The historical distribution of forest reindeers in Finland covered more northern parts than nowadays, but now they are forced to stay in the southern parts. Northern Finland (Lapland and parts of Kainuu) is reserved for domestic reindeer herding, and the southern border of the area is covered by reindeer fences. The good thing about this fence is that it prevents the hybridisation of the forest and domestic reindeers, thus guaranteeing the pure gene pool of the forest reindeer.

Are there any solutions?

The question now is how to increase the distribution and population size of forest reindeers and maintain this species as a game animal in Finland. Reintroducing forest reindeers to new areas is already planned by the official wildlife and forest institutes. The reintroductions must be well prepared, because forest reindeers might cause damage to farmers, forest owners, commercial lichen collectors and domestic reindeer herders. Traffic accidents have also appeared.

In addition, The Finnish Association for Nature Conservation has suggested that the reindeer fence could be moved northwards to offer the forest reindeers access to their historical areas. The forest reindeer management plan (2007) suggests that the question with forest reindeers and wolves should be combined, and their management should be assessed together. Wolves are natural predators of forest reindeers, but currently species ratio is skewed, and the limiting of wolves seems to be needed in Kainuu. Russian Karelian forest reindeers are now also under research. Cooperation of Finnish and Russian researchers is awaited to produce new information about the Karelian population and its threats. Results should help build a shared management plan of forest reindeers between Finland and Russia.

Stumps as refuges for bryophytes

Bryophytes are plants that don´t have true vascular tissue, although some can have special tissue for water transportation. Bryophytes are a scientific division that contains the mosses, liverworts and hornworts. They are known to be epixylic, which means that they grow on the surface of wood, usually on dead wood, but don’t receive any nutrition from it. This is because bryophytes don’t have roots. They have three alternative reproduction methods, as they can reproduce by propagules, spores or both. Dispersion occurs via reproduction units. The dispersion distance can be up to ten meters, but usually the distance is only 40 centimeters.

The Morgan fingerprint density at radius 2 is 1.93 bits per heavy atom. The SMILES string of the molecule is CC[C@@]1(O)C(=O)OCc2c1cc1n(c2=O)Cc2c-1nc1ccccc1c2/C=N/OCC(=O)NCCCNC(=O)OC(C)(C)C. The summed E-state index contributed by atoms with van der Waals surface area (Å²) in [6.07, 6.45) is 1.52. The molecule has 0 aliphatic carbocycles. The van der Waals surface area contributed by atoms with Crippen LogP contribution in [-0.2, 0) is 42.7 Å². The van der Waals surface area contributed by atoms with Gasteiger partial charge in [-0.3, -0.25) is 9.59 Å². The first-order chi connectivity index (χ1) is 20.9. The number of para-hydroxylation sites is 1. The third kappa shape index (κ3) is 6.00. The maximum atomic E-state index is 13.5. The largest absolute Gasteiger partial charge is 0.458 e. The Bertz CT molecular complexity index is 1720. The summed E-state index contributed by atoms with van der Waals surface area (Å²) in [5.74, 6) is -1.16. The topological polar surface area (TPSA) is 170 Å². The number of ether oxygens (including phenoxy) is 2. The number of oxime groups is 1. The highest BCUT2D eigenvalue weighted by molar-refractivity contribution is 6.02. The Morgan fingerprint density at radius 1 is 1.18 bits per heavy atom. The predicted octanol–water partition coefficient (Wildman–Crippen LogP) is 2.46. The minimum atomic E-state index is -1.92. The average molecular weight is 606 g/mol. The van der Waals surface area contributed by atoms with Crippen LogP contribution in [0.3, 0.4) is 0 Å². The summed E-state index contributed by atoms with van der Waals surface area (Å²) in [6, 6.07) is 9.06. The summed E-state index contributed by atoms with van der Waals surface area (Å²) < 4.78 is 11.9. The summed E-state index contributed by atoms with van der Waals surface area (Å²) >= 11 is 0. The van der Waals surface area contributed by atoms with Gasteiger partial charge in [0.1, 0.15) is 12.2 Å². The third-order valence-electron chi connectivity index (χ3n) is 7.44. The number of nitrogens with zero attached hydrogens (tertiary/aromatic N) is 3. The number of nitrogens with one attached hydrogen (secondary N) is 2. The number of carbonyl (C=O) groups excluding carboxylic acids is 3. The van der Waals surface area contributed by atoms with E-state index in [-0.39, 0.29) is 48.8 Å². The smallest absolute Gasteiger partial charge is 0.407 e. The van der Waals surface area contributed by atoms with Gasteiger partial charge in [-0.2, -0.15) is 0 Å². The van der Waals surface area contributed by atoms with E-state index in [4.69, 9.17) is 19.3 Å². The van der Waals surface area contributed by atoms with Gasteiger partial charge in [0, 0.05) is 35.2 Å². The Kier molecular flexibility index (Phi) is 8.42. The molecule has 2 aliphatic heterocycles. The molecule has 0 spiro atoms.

Pohlia moss (Pohlia nutans) is one of the most universal mosses. © Mia Vehkaoja

Pohlia moss (Pohlia nutans) is one of the most universal mosses. © Mia Vehkaoja

Bryophytes form an important part of forest biodiversity. For example, Finland has approximately 100 bryophyte species that live on dead wood (49 hepatics and 51 mosses). There are three main environmental conditions favored by bryophytes. They prefer environments that are moist and shady, with wood in middle to late decay stages, and that have relatively large logs (at least 30 centimeters in diameter). These kinds of environments are mostly found in old-growth forests in their natural state.

The situation is totally different in managed forests, where usually almost all of the dead wood is removed. So there are just a few substrates left for bryophytes to grow on. A new trend is to use intensified residue harvesting to maximize profits. Intensified residue harvesting also collects the branches, tops and stumps from logging areas. These are used as bio-fuel from forestry. Especially stumps were previously left at logging areas, where they created important refuges for bryophytes, as well as composed a large portion of the sites’ coarse woody debris.

Thinning is proven to be better for bryophytes than clear-cutting. The main reason behind this superiority is the canopy cover. Canopy cover increases the moisture content of the stumps and ground, creating a moist and shady habitat for bryophytes.

Dead wood left in forests is crucial for bryophyte species. Forestry management methods have decreased the amount of dead wood in forests for decades; minimizing the amount of refuges for bryophytes. Furthermore, intensified residue harvesting removes even the few habitats formerly left in the forest for bryophytes and other dead wood-dependent organisms. Forestry also creates another challenging problem for bryophytes: fragmentation. The dispersion distance of bryophytes is up to ten meters. After forest management practices the distance to the nearest dead wood or stump can be several hundred meters, so it will impossible for bryophytes to find a substrate to disperse to.

Mosses growing on bark. © Sari Holopainen

Mosses growing on bark. © Sari Holopainen

The Nordic countries, which have a strong interest in utilizing bio-fuel from forestry, should wake up to the problem of declining dead wood amounts in forests. A threshold should be set for this practice to aid in preserving sustainable amounts of dead wood and upholding biodiversity. Bryophytes are big creators of diverse ecosystems. They therefore need to have a stronger conservation status than currently. The fundamental way of restoring the biodiversity of boreal forests is leaving enough dead wood in the forests. Dead wood conserves a huge number of other species in addition to bryophytes, such as beetles and fungi.

To find out more, read the article behind the story.